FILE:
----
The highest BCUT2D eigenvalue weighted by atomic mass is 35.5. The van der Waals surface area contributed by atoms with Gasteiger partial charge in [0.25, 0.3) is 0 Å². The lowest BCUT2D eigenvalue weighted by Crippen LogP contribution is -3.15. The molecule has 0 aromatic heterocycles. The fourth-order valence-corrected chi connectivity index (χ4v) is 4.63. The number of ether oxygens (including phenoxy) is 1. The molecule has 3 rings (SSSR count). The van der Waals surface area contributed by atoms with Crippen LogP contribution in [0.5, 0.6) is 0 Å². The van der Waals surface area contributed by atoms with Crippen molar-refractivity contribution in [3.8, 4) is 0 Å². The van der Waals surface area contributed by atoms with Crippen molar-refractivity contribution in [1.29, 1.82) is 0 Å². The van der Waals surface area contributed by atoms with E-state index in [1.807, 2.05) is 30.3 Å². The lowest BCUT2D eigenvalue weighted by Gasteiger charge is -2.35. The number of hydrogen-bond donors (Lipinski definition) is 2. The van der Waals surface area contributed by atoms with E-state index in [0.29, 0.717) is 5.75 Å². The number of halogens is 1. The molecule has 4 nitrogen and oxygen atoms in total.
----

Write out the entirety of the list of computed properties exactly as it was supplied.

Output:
The highest BCUT2D eigenvalue weighted by atomic mass is 35.5. The van der Waals surface area contributed by atoms with Gasteiger partial charge in [0.25, 0.3) is 0 Å². The lowest BCUT2D eigenvalue weighted by Crippen LogP contribution is -3.15. The molecule has 0 aromatic heterocycles. The fourth-order valence-corrected chi connectivity index (χ4v) is 4.63. The number of ether oxygens (including phenoxy) is 1. The molecule has 3 rings (SSSR count). The van der Waals surface area contributed by atoms with Crippen LogP contribution in [0.5, 0.6) is 0 Å². The van der Waals surface area contributed by atoms with Crippen molar-refractivity contribution in [3.8, 4) is 0 Å². The van der Waals surface area contributed by atoms with Crippen molar-refractivity contribution in [1.29, 1.82) is 0 Å². The van der Waals surface area contributed by atoms with E-state index in [1.807, 2.05) is 30.3 Å². The lowest BCUT2D eigenvalue weighted by Gasteiger charge is -2.35. The number of hydrogen-bond donors (Lipinski definition) is 2. The van der Waals surface area contributed by atoms with E-state index in [0.29, 0.717) is 5.75 Å². The number of halogens is 1. The molecule has 4 nitrogen and oxygen atoms in total.